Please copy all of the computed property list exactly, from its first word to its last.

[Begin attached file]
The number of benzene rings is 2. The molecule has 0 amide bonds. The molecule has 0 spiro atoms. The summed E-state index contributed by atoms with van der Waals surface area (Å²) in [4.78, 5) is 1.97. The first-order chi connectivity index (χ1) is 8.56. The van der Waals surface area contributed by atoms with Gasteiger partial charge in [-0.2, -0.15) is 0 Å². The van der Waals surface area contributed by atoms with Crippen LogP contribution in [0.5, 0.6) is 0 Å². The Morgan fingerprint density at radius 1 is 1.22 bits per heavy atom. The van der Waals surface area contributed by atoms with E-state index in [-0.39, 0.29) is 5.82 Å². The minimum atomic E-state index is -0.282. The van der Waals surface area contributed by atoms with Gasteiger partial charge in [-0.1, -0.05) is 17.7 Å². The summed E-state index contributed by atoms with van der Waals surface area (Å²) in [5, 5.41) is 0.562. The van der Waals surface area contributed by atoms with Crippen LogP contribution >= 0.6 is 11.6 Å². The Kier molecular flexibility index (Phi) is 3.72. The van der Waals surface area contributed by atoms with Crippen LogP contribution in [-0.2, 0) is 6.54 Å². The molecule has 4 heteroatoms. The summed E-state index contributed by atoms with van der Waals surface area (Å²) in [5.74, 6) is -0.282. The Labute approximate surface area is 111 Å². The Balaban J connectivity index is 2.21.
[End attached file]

The number of benzene rings is 2. The molecule has 0 amide bonds. The molecule has 0 spiro atoms. The summed E-state index contributed by atoms with van der Waals surface area (Å²) in [4.78, 5) is 1.97. The first-order chi connectivity index (χ1) is 8.56. The van der Waals surface area contributed by atoms with Gasteiger partial charge in [-0.2, -0.15) is 0 Å². The van der Waals surface area contributed by atoms with Crippen LogP contribution in [0.5, 0.6) is 0 Å². The Morgan fingerprint density at radius 1 is 1.22 bits per heavy atom. The van der Waals surface area contributed by atoms with E-state index in [-0.39, 0.29) is 5.82 Å². The minimum atomic E-state index is -0.282. The van der Waals surface area contributed by atoms with Gasteiger partial charge in [-0.1, -0.05) is 17.7 Å². The summed E-state index contributed by atoms with van der Waals surface area (Å²) in [5, 5.41) is 0.562. The van der Waals surface area contributed by atoms with Crippen LogP contribution >= 0.6 is 11.6 Å². The Kier molecular flexibility index (Phi) is 3.72. The van der Waals surface area contributed by atoms with Crippen LogP contribution in [-0.2, 0) is 6.54 Å². The molecule has 4 heteroatoms. The summed E-state index contributed by atoms with van der Waals surface area (Å²) in [5.74, 6) is -0.282. The Labute approximate surface area is 111 Å². The Balaban J connectivity index is 2.21.